Teenage driving safety videos lauded in Bridgestone contest

Jan. 1, 2020
Three college students now have $5,000 for tuition thanks to their winning video submissions in the Bridgestone Americas Safety Scholars Contest. The national safe driving competition is in its fourth year.

Three college students now have $5,000 for tuition thanks to their winning video submissions in the Bridgestone Americas Safety Scholars Contest. The national safe driving competition is in its fourth year.

The trio of victorious videos beat out more than 1,300 other entries from 16- to 21-year-olds across the country to become one of 10 finalists. They then secured the most votes from the public to claim the grand prize. More than 12,400 ballots were cast online to determine the outcome.

“We were blown away by the creative talent and passion these student video producers showed for the issue of teen driver safety,” says Angela Patterson, Bridgestone’s digital media coordinator who also manages the company’s teen driver safety initiatives.

“These videos are so compelling and created by students for students,” she points out, “so we are very excited to share these messages with young drivers and all motorists and ultimately make the roads safer for everyone.”

In addition to receiving a $5,000 college scholarship and a free set of Bridgestone tires, the grand prize winners have a chance to have their video used as a public service announcement (PSA) on television stations across the country. The PSAs are supported by the company in cooperation with Driver’s Edge, an independent, non-profit hands-on safe driving course offered free of charge to teenagers in select American cities.

The 2009 Safety Scholars PSAs have aired more than 17,000 times on TV and cable stations across the U. S., reaching an audience of more than 66 million viewers.

“The challenge and adventure of competing in such a long ‘point to point’ race with no stopping until you reach the finish line always brings out the top off-road racers,” notes Folks.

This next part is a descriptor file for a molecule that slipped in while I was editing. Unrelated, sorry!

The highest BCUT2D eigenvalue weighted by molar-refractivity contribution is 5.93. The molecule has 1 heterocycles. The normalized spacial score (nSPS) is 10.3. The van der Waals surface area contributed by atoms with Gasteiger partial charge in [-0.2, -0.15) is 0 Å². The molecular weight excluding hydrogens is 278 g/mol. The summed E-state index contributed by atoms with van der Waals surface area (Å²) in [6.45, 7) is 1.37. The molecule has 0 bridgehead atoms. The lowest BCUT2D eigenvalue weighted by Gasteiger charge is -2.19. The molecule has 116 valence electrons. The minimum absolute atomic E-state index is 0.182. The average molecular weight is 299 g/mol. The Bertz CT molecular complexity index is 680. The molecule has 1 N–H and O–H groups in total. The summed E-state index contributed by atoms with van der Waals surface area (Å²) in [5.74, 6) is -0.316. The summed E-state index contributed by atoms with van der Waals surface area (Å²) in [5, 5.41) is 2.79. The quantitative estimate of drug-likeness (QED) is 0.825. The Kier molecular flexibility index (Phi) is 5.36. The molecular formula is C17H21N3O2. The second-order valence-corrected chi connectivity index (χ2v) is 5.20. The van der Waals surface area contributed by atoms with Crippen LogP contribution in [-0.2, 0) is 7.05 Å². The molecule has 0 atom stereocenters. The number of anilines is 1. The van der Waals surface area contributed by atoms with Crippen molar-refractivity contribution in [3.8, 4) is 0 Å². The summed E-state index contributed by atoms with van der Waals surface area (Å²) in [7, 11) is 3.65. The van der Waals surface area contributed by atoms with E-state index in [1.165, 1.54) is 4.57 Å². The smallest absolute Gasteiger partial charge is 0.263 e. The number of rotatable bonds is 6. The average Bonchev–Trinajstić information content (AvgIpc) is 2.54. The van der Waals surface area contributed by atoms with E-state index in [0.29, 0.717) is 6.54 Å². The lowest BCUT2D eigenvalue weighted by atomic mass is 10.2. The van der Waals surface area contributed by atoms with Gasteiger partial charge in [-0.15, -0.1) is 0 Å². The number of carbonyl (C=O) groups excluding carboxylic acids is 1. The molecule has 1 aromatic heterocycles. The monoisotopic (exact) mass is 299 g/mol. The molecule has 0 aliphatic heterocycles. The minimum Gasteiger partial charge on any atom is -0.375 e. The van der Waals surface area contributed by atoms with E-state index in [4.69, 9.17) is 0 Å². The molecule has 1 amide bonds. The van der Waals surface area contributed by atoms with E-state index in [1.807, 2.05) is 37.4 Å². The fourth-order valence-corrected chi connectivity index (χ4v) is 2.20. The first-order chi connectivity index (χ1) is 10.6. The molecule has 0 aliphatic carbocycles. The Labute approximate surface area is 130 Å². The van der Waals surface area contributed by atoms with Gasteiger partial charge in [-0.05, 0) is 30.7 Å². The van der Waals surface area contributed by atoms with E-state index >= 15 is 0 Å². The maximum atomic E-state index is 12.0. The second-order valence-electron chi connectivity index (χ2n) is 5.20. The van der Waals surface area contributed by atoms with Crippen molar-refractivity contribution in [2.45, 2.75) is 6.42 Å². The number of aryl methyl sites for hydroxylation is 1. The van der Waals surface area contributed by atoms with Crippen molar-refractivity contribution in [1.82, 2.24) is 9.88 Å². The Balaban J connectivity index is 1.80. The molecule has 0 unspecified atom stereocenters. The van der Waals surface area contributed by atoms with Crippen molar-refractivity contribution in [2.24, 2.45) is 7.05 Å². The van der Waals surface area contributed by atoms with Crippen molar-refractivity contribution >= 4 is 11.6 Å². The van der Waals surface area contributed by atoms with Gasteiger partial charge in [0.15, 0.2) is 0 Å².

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About the winners:

Henry Busby, a 20-year-old from Tuscaloosa, Ala., produced the creative video “Tales from The Junkyard,” which shows the deadly dangers of bad driving habits like texting and driving. His video closes with this reminder: “Every day, there are hundreds of stories that are cut short. Buckle up. Drive safe.” Busby is an incoming junior at the University of Alabama.

Taylor Deeds, 19, is a University of Missouri sophomore from Springfield, Mo. She chose to convey the dangers of drinking and driving in her video “I’m a Killer,” which shows what can happen when someone thinks he or she is okay to drive, but really isn’t. The video ends with three young people looking at the camera and saying, “I’m a killer,” because they caused a wreck that took a life.

Tom Leduc, an 18-year-old from Dearborn, Mich., is a freshman at Columbia College in Chicago. His startling video, “Avoidable Accidents” shows the dangers of speeding. A little boy’s life is cut short because of someone driving too fast. It closes with this reminder: “Some accidents are completely unavoidable. This was not one of those accidents.”

After seeing the creativity and quality of Zach King’s submission, the judges decided to name his video titled “Wooten Camp 101” as this year’s critic’s choice winner. King’s hilarious look at a distracted driving boot camp simultaneously entertains while conveying an important message.

The three grand prize winners and the Top Ten finalists’ videos can be viewed at www.safetyscholars.com.

For more information, visit www.bridgestone-firestone.com.

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